One of the great aspirations of NASA, scientists and aerospace companies is to ensure the constant presence of human beings on Mars.
One of the conditions for this to happen is to overcome the obstacle of food, especially to generate autonomy in this area with respect to the Earth.
The Heinz company has thought about this point, only that more than the essential foods, the firm is concerned with the condiments.
Heinz has recruited a group of astrobiologists from Florida Tech’s Aldrin Space Institute to see the possibility of growing tomatoes in simulated Martian soil.
The idea is that the future settlers of the Red Planet can make ketchup from their own tomato plantations.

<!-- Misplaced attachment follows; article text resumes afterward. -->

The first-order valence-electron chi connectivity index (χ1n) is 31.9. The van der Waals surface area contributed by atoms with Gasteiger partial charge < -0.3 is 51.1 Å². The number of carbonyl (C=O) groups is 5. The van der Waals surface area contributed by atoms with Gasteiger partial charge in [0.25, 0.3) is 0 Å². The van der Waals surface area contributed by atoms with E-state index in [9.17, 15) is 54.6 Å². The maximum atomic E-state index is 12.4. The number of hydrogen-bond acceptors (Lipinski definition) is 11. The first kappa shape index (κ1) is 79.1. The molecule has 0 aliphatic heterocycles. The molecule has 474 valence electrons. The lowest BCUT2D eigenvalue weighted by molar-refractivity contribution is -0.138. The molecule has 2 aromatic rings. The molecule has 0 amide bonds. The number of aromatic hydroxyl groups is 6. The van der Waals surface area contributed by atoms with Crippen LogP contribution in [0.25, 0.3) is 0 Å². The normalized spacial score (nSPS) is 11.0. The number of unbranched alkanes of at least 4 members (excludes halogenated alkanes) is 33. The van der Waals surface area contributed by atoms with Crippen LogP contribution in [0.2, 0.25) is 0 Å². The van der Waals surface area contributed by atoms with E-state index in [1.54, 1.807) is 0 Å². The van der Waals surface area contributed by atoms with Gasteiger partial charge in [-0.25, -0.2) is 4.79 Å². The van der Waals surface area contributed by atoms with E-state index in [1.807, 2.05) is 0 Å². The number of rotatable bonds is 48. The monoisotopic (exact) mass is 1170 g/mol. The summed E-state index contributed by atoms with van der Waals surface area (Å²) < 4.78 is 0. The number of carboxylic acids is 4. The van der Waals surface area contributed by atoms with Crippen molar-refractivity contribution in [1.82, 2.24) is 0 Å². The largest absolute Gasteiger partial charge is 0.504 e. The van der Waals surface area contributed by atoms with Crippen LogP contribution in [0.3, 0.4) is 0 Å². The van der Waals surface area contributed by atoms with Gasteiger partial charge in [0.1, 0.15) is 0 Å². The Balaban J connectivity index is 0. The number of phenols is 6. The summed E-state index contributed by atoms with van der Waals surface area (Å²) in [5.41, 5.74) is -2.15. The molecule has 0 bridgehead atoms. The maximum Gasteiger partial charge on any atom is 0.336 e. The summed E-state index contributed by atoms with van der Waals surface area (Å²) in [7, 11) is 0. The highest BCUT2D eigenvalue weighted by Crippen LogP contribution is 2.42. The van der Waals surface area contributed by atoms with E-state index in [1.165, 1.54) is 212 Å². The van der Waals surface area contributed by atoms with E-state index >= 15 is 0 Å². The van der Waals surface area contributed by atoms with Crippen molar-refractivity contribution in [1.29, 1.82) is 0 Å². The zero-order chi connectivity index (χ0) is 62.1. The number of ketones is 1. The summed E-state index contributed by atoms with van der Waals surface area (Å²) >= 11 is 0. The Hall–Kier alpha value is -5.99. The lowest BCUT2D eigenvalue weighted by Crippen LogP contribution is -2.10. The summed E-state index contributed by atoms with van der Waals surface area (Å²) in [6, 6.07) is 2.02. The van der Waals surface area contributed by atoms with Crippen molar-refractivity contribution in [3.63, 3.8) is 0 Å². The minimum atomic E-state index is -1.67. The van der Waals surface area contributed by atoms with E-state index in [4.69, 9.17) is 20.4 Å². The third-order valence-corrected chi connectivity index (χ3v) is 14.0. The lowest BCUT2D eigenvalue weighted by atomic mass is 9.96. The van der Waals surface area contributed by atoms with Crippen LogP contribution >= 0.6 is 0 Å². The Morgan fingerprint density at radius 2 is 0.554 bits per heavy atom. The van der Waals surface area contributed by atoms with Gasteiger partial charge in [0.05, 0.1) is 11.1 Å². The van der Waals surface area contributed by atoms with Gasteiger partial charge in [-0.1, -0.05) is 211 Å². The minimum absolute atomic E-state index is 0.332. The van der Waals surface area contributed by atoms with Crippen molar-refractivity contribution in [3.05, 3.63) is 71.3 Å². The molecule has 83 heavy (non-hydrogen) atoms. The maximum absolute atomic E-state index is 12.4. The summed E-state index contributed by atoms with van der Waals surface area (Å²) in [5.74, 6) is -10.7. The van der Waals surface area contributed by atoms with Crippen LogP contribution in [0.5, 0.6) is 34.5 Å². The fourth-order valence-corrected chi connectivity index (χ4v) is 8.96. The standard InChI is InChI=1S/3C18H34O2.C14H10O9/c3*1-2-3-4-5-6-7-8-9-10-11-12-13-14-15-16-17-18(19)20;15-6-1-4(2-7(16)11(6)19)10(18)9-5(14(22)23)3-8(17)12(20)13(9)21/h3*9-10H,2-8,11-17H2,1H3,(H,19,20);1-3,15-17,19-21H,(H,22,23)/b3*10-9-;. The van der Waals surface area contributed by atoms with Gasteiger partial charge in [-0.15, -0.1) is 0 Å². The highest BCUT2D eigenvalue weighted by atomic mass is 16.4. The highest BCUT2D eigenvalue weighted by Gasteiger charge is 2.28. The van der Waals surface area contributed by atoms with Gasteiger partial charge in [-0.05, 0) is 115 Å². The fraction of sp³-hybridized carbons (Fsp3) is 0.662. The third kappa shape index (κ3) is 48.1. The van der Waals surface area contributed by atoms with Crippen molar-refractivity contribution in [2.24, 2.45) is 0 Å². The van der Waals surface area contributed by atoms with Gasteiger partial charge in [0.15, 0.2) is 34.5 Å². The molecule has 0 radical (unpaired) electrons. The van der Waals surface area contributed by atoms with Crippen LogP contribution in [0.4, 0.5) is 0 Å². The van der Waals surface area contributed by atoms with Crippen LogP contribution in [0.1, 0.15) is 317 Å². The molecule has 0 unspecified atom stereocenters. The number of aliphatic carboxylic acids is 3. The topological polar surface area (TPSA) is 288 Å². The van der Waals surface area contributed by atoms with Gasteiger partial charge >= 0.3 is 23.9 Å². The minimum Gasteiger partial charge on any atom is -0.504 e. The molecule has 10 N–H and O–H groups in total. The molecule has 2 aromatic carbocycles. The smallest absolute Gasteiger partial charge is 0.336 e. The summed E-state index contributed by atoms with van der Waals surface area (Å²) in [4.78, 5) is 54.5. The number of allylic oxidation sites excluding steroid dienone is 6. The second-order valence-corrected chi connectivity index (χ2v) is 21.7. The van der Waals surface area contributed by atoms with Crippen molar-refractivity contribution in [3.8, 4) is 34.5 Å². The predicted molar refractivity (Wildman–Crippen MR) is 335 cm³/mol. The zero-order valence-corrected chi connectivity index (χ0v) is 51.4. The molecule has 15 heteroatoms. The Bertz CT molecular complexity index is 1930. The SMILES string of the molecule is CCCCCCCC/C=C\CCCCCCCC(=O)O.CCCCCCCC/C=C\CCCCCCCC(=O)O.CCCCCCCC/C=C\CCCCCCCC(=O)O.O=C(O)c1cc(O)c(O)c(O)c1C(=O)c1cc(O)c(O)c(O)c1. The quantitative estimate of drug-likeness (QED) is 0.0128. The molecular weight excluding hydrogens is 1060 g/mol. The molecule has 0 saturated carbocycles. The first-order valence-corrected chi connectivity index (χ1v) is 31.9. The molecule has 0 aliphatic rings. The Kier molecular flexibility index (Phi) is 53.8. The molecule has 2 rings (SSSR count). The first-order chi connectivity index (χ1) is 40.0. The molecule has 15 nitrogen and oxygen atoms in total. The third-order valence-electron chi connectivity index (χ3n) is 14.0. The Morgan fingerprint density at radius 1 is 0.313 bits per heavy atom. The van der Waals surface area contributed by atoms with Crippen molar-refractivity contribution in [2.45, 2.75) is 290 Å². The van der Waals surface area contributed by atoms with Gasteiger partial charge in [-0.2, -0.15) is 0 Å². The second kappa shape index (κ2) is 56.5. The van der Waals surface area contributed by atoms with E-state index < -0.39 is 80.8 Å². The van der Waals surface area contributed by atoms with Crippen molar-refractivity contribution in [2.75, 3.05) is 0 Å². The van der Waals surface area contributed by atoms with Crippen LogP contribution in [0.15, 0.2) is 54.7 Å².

“The team successfully harvested Heinz tomatoes from the brand’s own tomato seeds, with the exact qualities that exceed rigorous quality and taste standards to become their iconic ketchup,” the company said in a statement. .
While it may seem like a good advertising gamble, the company’s attempt also has a lot of scientific research, especially the study of long-term plant growth.
“Until now, most efforts to discover ways of growing under simulated Martian conditions were short-term plant growth studies. What this project has done is study the long-term food harvest, ”explains Andrew Palmer, the astrobiologist who led the two-year project.
“Getting a quality harvest to turn into Heinz tomato ketchup was the dream result and we have achieved it.”